Thursday, December 31, 2015

We're Drowning in Thirst

The time has come to pack another year away into memory and 2015 once again proved that humanity seems to be on a course of self-destruction more than anything else. The United Nations Secretary General Ban-Ki Moon had summed up this quickly passing year into two rather appropriate words as “breakthrough and horror.”

As people gather together to celebrate 2015's passing into history and prepare to welcome in the new year, most thoughts are on the events that had personal impact. Few will raise a glass to remember the horrific events in Paris, nor will any think of environmental concerns for the future. That does not in any way diminish the celebration nor is it a condemnation of decent folks, it is simply human nature. In today's world life is not always easy and many of us, myself included, are thankful for what we have.

Perhaps that very trait of humanity's nature is what Ban-Ki Moon refers to as “horror.” After all if one's cup is full and thirst is kept at bay then little else really matters. Yet we live on this planet as a collective, not as solitary or single individuals. Our actions carry with them consequences that have a lasting effect on all others around us.

This past year brought with it the horrendous sadness of the monstrosity of indiscriminate violence against innocent victims. Paris was the centre of a murderous attack on humanity as a whole and not only on Parisians. Although the footprint of terror and the followers of an insane doctrine did not only imprint themselves in France, innocent lives were taken in the United States, more in Africa, and in other countries.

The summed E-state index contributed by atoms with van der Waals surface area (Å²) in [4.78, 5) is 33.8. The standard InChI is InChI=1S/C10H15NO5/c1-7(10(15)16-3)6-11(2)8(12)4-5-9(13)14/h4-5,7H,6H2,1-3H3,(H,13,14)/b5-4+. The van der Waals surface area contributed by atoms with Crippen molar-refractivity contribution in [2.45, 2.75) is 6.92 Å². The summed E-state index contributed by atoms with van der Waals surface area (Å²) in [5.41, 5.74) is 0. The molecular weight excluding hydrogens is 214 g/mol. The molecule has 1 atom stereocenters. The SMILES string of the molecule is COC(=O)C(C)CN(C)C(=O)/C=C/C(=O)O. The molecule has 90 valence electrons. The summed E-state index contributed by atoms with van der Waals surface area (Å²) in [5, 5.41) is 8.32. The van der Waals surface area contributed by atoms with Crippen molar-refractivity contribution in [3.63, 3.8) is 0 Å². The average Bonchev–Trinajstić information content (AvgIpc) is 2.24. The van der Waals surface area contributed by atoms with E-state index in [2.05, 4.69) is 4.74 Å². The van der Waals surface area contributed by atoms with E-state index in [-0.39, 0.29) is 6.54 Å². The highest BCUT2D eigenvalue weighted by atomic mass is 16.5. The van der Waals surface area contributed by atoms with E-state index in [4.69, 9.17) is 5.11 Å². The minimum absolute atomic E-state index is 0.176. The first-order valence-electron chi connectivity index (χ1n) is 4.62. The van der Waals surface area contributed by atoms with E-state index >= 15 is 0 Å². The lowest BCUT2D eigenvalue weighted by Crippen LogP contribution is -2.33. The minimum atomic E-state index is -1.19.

Violence once again had been the cause of a massive outpouring of locals from countries in Africa and the Middle East. Again innocent victims find no choice but to run and look for refuge in foreign lands. Many of those who flee their own countries do so at great risk, and compassion is also a human trait, yet compassion has consequences in time as does any other action, both good and bad.

True consequences are unavoidable but do average people in any country, whether it be Canada, the US, or anywhere else, see that these events affect them in some way? Amongst the tragic events there were more positive and uplifting examples of the human spirit. After all Ban-Ki Moon did not just speak of horror, he also saw breakthrough in 2015.

The United Nations brought together representatives from 196 nations to discuss a global issue which has the potential to touch every corner of our planet. There are those who see little merit in environmental issues, others claim that nothing has really changed and that alarmists push the idea of doom and gloom. Thankfully reality was not ignored and the Paris Climate Conference, COP21, on how to control CO² emissions fought through volumes of rhetoric to find an agreement for the future of this planet.

Few can deny that carbon emissions affect Climate Change. Millions of vehicles all around the world release huge amounts of CO² gases. The use of traditional methods of production, in particular the use of coal in power plants, adds massive stress in our atmosphere and serious effects on Climate Change. In Paris, negotiations found themselves bogged down not on how to reduce the carbon emissions but on what levels of reduction would be acceptable.

Climate Change is not a new concept, it has those who warn of the potential gloom the world faces, and it has those who deny its legitimacy. The battle between the two sides has lasted many years. Al Gore, at the Copenhagen Climate Change Conference in December 2009, predicted that the Arctic ice caps could completely disappear in 2014. Media found itself displaying photos of polar bears trying to get on a floating ice cap the size of a coffee table. Those images stayed in the minds and memories of many.